[gmx-users] Perturbing Proteins

Qasim Pars qasimpars at gmail.com
Tue Apr 3 23:15:54 CEST 2018


Good question! The nstcomm is the frequency at which the center of mass motion is removed. My guess is that using short frequency for the nstcomm (e.g. nstcomm=1 while simulation time step is 1 fs, dt=0.001) can perturbe the system. That is, the system may not return to its starting/unperturbed state within a short time interval, while nstcomm is applied at every step on the system. Maybe Justin, Mark or the other developers/users can comment it better than me.

> On 3 Apr 2018, at 23:53, Sanyam Kapoor <sanyam at nyu.edu> wrote:
> Hi all,
> I was wondering if there is a principled way to perturb molecules and then
> see its energy converge to the stationary state via the simulation.
> Perturbation could mean changing the coordinates of the atoms, changing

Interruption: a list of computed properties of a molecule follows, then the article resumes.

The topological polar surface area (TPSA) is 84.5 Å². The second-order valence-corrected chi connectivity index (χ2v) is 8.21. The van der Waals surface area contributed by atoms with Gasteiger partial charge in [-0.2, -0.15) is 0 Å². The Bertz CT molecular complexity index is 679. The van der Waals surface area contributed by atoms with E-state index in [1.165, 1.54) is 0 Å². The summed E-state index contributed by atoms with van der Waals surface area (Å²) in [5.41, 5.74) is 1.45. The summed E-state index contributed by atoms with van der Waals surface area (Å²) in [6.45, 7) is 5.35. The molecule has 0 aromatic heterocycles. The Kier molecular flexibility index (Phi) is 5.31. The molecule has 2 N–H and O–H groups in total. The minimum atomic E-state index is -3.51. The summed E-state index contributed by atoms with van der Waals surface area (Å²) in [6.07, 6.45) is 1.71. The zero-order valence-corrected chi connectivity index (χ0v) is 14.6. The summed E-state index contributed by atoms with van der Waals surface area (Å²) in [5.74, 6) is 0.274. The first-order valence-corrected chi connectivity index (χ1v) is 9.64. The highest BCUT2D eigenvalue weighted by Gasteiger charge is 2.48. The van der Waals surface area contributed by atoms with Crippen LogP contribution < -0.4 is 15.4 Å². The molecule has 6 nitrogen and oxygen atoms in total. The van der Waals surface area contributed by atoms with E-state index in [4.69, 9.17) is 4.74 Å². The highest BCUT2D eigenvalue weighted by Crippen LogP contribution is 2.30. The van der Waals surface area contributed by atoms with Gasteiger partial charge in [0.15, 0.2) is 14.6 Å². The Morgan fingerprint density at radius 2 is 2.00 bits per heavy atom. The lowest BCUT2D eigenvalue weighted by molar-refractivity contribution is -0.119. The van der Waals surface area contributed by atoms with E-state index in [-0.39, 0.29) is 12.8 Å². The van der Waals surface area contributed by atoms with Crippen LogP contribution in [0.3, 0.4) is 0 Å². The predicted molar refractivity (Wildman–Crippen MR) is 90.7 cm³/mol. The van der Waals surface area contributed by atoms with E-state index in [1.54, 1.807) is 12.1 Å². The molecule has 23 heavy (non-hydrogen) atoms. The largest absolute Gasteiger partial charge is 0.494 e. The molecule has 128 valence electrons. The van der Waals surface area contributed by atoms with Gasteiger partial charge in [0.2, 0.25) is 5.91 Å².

> angles dihedrals etc. Anything related to the topology. I want to see this
> without the addition of any solvents in the environment.
> My concern is that if I perturb randomly, the molecule may no more remain
> in a valid state (bad bond distance or bad angles/dihedrals etc.). Any
> ideas here?
> Another question is that if I pick up any molecule from Protein DataBank
> and run a simulation without any solvent addition, does it converge further
> or are those molecules already on some minimum energy value attainable?
> Please correct me if I miss some part of the molecular dynamics pipeline.
> -- 
> Regards,
> Sanyam Kapoor
> Masters in Computer Science
> Courant Institute, New York University
> https://www.sanyamkapoor.com
> -- 
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